It’s virtually impossible to watch Ava DuVernay’s gripping drama Selma and not think of how the film parallels what’s happening right now in American cities across the country. The story of the historic Selma-to-Montgomery marches of 1965 is a powerful story to tell — but it’s significance is especially important given the current climate in American culture. But beyond any contemporary real-life comparisons, Selma is a moving cinematic achievement that announces Ava DuVernay as a towering talent in Hollywood.
As Martin Luther King Jr., David Oyelowo gives a stirring and nuanced performance; embodying both the dynamic public figure and perfectly channeling the inner conflict that King wrestled with in his final two years. With a persona as ingrained into the public consciousness as MLK, it would be understandable if Oyelowo relied too heavily on caricature — particularly when re-enacting King’s speeches. But the British actor shows remarkable restraint and dignity in his portrayal — never veering into an imitation and bringing the subtleties of King’s personality to the fore. His complex relationship with the younger members of the movement, particularly the SNCC advisors, his bitterness toward Malcolm X and the shifting dynamic between him and his wife, Coretta Scott King (Carmen Ejogo), his frustrations with President Lyndon Johnson (Tom Wilkinson) are all touched upon here, with Oyelowo hitting virtually every scene out of the park.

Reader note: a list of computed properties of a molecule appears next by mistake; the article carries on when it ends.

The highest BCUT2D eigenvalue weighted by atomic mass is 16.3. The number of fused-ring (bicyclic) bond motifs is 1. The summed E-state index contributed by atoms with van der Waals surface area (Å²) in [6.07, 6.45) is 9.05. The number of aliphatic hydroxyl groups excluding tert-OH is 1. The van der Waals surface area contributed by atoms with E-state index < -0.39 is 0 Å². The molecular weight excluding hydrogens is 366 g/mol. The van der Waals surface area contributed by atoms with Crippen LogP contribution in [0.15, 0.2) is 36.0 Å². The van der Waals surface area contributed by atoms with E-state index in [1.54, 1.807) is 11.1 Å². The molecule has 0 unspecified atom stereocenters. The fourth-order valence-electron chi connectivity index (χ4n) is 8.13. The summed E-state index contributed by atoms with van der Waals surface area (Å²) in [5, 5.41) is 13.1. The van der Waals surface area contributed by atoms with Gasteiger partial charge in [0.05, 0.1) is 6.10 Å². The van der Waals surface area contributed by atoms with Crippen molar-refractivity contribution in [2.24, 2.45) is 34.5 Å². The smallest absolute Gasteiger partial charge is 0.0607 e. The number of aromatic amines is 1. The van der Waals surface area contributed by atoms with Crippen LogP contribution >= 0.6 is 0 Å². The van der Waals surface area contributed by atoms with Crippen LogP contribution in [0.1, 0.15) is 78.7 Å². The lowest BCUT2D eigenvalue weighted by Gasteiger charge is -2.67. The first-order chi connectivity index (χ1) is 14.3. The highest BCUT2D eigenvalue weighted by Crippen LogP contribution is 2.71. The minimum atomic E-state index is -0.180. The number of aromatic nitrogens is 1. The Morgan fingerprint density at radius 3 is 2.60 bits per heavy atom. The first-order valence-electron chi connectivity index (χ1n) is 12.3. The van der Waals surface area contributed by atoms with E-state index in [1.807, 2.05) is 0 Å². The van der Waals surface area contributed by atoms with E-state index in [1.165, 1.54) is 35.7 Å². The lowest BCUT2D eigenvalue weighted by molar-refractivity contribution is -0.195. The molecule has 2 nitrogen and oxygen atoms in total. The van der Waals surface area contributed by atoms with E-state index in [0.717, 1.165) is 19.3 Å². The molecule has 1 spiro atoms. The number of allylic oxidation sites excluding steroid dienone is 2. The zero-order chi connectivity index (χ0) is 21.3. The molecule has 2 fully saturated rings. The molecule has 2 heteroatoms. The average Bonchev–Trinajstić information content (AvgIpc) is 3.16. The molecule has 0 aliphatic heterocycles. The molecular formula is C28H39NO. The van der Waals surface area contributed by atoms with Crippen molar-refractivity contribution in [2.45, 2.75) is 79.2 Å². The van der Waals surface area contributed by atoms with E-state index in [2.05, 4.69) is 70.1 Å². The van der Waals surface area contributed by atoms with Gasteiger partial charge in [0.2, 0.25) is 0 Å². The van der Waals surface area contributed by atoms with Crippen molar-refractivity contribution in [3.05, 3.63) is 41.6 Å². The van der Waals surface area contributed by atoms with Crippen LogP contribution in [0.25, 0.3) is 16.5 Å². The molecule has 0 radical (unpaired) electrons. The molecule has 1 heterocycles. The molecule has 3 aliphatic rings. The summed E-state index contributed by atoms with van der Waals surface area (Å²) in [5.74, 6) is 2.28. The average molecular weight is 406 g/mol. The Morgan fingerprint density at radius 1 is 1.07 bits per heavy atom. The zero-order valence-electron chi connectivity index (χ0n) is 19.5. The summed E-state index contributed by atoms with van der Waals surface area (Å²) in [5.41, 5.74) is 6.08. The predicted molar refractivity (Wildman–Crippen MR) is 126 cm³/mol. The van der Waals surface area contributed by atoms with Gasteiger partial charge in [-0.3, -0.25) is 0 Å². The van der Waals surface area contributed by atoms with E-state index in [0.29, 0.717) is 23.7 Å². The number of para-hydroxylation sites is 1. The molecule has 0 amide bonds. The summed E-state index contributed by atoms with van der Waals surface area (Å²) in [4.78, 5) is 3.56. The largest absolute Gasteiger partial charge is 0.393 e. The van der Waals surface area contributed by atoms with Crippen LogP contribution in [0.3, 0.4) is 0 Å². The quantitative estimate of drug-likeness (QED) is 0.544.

Ejogo is also riveting as Coretta, showcasing the matriarch’s marital devotion (even in the face of philandering on the part of her iconic husband) while also not shying away from Coretta’s hurt and frustration — and fear. Wilkinson’s LBJ is also a study in complexity — a man driven more by pragmatism and political maneuvering than any moral obligation to right the wrongs facing black people in 1960s America. Where Wilkinson’s Johnson is a pragmatist, Tim Roth plays George Wallace as a calculating villain — a man devoted to preaching the gospel of white supremacy for the sake of maintaining his own political foothold as governor of Alabama.
But, it is DuVernay acting as the assured conductor of this extremely gifted ensemble of actors. With the talents she displayed in indie fare like Middle of Nowhere, the director is given the backing to fully shine here. She captures the tension and dread of the first Selma march perfectly; and the later scenes between MLK and Coretta ache with the pain of estrangement and fear, a marriage straining under the weight of infidelity and impending doom. DuVernay manages to never soft-shoe the reality of the marches (the violence is brutal and harsh), but she also injects enough hope into Selma to remind present-day protesters that theirs is a rich legacy. As Lorraine Toussaint’s Amelia Boynton Robinson points out in the film, “their blood is running through our veins.” Fight on.